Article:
I cannot tell you in words how delicious and full of flavour this dish is! I originally followed Diana Henry’s recipe with Nuoc Gung but second time around tweaked the sauce, quantities and method a little. Her dish is fantastic and comes her Food From Plenty book, in the roast leftover section which is inspired, but I just cannot leave things alone, and also felt the sauce needed a little something extra, ginger. And there to be more of it! But I am very greedy about sauce. This dish is ideal Monday night fare, when you have a few hundred grams of chicken left over from the roast of the day before. I am currently rather upset that there are no leftovers from the chicken we had yesterday, but I will have to appease myself with lentils and bacon today instead. I am not much of a clock watcher, although I always tend to give a little more time than you think you will need for anything, but this dish only takes about half an hour from start to finish.
So, by adding ginger to the sauce, which in Vietnam they use as a table dipping sauce and accompaniment to many dishes, I made it into Nuoc Cham Gung according to my research. Both sauces vary from region to region, family to family, according to preference. Diana’s sauce is quite heavy on the garlic which suits me, but you can decrease the amount of garlic, chilli and ginger if you like. The key ingredients that don’t change are lime juice, fish sauce, and sugar, in their varying amounts. Some recipes state to mince or pound the solid ingredients, some to finely slice, again, this is preference, I find pounding in a pestle and mortar releases maximum taste, and I love to bring things together in mine. I had run out of fresh chilli, so used some ground scotch bonnet, which stained the sauce reddish, so the sauce from this recipe will be much lighter in colour than the one in my picture, as fresh chilli will not bleed colour in the same way. I think what I’m saying by all this is that tweak away yourselves, use what you have, taste as you go and add a sprinkle more sugar, or a squeeze more lime, a dash more fish sauce, according to YOUR preferences.
For the Nuoc Cham Gung sauce
4 garlic cloves, roughly chopped
1 red chilli, deseeded and roughly chopped (Diana uses 2, go with your preference)
one inch piece of ginger, roughly chopped
pinch of salt
Juice of one to one and half limes
2 – 3 tablespoons fish sauce
4 teaspoons caster sugar
For the chicken and rice
400g long grain rice
800ml chicken stock
one inch piece of ginger
approx 400g leftover cooked chicken in small pieces (250g will still work,use what you have)
3-6 spring onions, finely chopped on the diagonal
handful of mint leaves, and handful of coriander leaves, torn or chopped
NB. You can add vegetables to this, think peppers, mushrooms, green beans etc. (I used some frozen green beans I sprinkled on top of the rice whilst it was cooking for the last ten minutes, some sweet pointed green pepper which I fried off first and added with the chicken, and some mooli, which they put in all the stew packs here-it’s an Asian giant radish, finely chopped into matchsticks and added raw at the end with the herbs)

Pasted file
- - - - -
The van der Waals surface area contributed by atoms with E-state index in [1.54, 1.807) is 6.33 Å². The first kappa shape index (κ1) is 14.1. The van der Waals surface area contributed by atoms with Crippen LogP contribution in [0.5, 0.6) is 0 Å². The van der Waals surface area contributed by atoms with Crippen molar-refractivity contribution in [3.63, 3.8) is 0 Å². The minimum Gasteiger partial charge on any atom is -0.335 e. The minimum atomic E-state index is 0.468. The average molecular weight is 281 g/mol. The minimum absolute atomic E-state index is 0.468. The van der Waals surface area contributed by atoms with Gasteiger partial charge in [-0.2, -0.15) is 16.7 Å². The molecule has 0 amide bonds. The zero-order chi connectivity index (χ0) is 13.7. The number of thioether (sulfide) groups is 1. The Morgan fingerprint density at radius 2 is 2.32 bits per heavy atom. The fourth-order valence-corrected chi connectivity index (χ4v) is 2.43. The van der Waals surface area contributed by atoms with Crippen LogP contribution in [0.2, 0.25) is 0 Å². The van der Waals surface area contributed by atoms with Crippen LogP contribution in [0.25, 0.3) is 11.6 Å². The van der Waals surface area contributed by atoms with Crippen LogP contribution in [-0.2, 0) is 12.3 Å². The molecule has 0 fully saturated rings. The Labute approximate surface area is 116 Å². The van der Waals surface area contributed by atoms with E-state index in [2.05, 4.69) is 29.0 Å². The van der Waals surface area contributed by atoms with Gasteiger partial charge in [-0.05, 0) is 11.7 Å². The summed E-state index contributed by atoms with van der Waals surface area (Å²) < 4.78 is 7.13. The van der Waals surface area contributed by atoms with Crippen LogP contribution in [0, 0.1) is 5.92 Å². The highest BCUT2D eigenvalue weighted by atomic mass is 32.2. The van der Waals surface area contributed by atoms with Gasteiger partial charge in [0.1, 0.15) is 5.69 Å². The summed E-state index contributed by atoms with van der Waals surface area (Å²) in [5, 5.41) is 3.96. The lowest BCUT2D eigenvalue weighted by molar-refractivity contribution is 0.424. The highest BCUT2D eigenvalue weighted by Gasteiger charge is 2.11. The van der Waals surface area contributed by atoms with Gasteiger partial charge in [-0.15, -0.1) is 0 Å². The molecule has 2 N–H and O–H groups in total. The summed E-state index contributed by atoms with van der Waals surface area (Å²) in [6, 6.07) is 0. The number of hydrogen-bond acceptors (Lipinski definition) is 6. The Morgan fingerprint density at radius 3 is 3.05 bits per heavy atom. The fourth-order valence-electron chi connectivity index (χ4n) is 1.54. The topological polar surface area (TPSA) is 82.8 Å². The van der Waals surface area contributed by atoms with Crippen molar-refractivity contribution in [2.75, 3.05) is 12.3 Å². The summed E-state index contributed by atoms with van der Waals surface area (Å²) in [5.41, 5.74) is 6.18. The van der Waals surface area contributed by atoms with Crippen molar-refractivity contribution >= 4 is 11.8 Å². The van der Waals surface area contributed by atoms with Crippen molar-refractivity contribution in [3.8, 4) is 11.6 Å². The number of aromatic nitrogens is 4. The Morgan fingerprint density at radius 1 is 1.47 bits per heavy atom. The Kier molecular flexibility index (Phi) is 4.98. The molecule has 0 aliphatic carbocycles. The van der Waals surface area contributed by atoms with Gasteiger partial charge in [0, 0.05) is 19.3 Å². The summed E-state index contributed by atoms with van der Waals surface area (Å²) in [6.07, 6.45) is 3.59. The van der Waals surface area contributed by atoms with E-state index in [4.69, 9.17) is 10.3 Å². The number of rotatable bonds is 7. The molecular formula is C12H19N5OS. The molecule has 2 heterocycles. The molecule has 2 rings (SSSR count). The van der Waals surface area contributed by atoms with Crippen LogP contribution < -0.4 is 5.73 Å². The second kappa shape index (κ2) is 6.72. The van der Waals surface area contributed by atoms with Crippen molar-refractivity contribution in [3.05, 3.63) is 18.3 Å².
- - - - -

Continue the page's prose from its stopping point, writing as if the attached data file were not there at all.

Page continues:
*Diana’s recipe says to use a few shallots, I used the whites of spring onion instead to fry, and the greens to stir in at the last minute with the fresh herbs*
- For the sauce, place the garlic, ginger and chilli that you have roughly chopped into a pestle and mortar with a little salt and pound away until you have a paste. It’s perfectly OK to see a few little lumps. Smush the sugar into the paste, then add the juice of one lime, and two tablespoons of fish sauce, stir well, have a taste, and if you think it needs it, add more lime and fish sauce(hence the extra in the ingredients list). Some recipes add a little water to this sauce, but I like the punchiness!
- Now, start the rice. Diana slices the ginger, adds it to the stock and rice, and removes it at the end before serving. I cut mine thinly into matchsticks and keep it in. Your call. Place the rice in a saucepan, followed by the stock,and the ginger, season and bring to the boil. DO NOT STIR! If you do you will release starch and the rice will become cloggy and sticky. Boil, but not furiously, for about four minutes until you can see the rice starting to look “pitted”, then reduce the heat to the very lowest it will go, and place a lid on the pan. Cook really, really slowly for about fifteen minutes, until the stock has been fully absorbed, and your rice looks light and fluffy.Check this with a fork, just pull some to the side so you can see the bottom of the pan is dry. Take it off the heat whilst you bring the remaining parts together.
- Heat a tablespoon of oil (groundnut/sunflower preferably) and fry the whites of the spring onions until they are pale gold, then add the chicken and heat through. If you are adding any green or red pepper, thinly slice and fry with the onion.
- With a fork, combine the fried ingredients into the rice, followed by the greens of the spring onions and fresh herbs. Serve with liberal drizzles of the Nuoc Gung Cham. Yummy!